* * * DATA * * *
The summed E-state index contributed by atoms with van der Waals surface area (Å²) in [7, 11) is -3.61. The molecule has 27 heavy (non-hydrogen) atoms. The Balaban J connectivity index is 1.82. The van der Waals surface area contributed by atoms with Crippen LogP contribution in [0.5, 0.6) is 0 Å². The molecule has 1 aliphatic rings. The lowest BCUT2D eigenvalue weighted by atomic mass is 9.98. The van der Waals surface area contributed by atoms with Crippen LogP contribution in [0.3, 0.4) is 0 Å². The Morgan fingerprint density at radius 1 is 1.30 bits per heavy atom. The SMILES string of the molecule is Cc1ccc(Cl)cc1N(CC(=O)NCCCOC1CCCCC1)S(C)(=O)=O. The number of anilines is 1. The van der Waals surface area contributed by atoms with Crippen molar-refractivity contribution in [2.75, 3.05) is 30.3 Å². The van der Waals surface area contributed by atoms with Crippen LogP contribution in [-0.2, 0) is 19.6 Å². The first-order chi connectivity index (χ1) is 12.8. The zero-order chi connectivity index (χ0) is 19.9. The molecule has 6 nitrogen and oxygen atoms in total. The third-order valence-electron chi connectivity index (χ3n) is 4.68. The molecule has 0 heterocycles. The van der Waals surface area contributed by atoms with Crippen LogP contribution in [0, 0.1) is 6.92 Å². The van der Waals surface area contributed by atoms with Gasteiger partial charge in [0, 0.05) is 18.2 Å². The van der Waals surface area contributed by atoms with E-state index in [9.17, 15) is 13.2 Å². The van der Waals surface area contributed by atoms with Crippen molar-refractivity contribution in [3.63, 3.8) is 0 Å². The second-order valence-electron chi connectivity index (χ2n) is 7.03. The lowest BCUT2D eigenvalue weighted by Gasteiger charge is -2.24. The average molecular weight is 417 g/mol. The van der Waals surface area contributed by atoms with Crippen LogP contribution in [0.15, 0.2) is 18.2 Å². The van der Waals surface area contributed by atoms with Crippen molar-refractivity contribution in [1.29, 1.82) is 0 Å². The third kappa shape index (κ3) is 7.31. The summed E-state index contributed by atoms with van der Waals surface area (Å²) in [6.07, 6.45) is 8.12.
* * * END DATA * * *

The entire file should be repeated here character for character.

The summed E-state index contributed by atoms with van der Waals surface area (Å²) in [7, 11) is -3.61. The molecule has 27 heavy (non-hydrogen) atoms. The Balaban J connectivity index is 1.82. The van der Waals surface area contributed by atoms with Crippen LogP contribution in [0.5, 0.6) is 0 Å². The molecule has 1 aliphatic rings. The lowest BCUT2D eigenvalue weighted by atomic mass is 9.98. The van der Waals surface area contributed by atoms with Crippen LogP contribution in [0.3, 0.4) is 0 Å². The Morgan fingerprint density at radius 1 is 1.30 bits per heavy atom. The SMILES string of the molecule is Cc1ccc(Cl)cc1N(CC(=O)NCCCOC1CCCCC1)S(C)(=O)=O. The number of anilines is 1. The van der Waals surface area contributed by atoms with Crippen molar-refractivity contribution in [2.75, 3.05) is 30.3 Å². The van der Waals surface area contributed by atoms with Crippen LogP contribution in [-0.2, 0) is 19.6 Å². The first-order chi connectivity index (χ1) is 12.8. The zero-order chi connectivity index (χ0) is 19.9. The molecule has 6 nitrogen and oxygen atoms in total. The third-order valence-electron chi connectivity index (χ3n) is 4.68. The molecule has 0 heterocycles. The van der Waals surface area contributed by atoms with Crippen LogP contribution in [0, 0.1) is 6.92 Å². The van der Waals surface area contributed by atoms with Gasteiger partial charge in [0, 0.05) is 18.2 Å². The van der Waals surface area contributed by atoms with E-state index in [9.17, 15) is 13.2 Å². The van der Waals surface area contributed by atoms with Crippen molar-refractivity contribution in [3.63, 3.8) is 0 Å². The second-order valence-electron chi connectivity index (χ2n) is 7.03. The lowest BCUT2D eigenvalue weighted by Gasteiger charge is -2.24. The average molecular weight is 417 g/mol. The van der Waals surface area contributed by atoms with Crippen LogP contribution in [0.15, 0.2) is 18.2 Å². The van der Waals surface area contributed by atoms with Crippen molar-refractivity contribution in [1.29, 1.82) is 0 Å². The third kappa shape index (κ3) is 7.31. The summed E-state index contributed by atoms with van der Waals surface area (Å²) in [6.07, 6.45) is 8.12.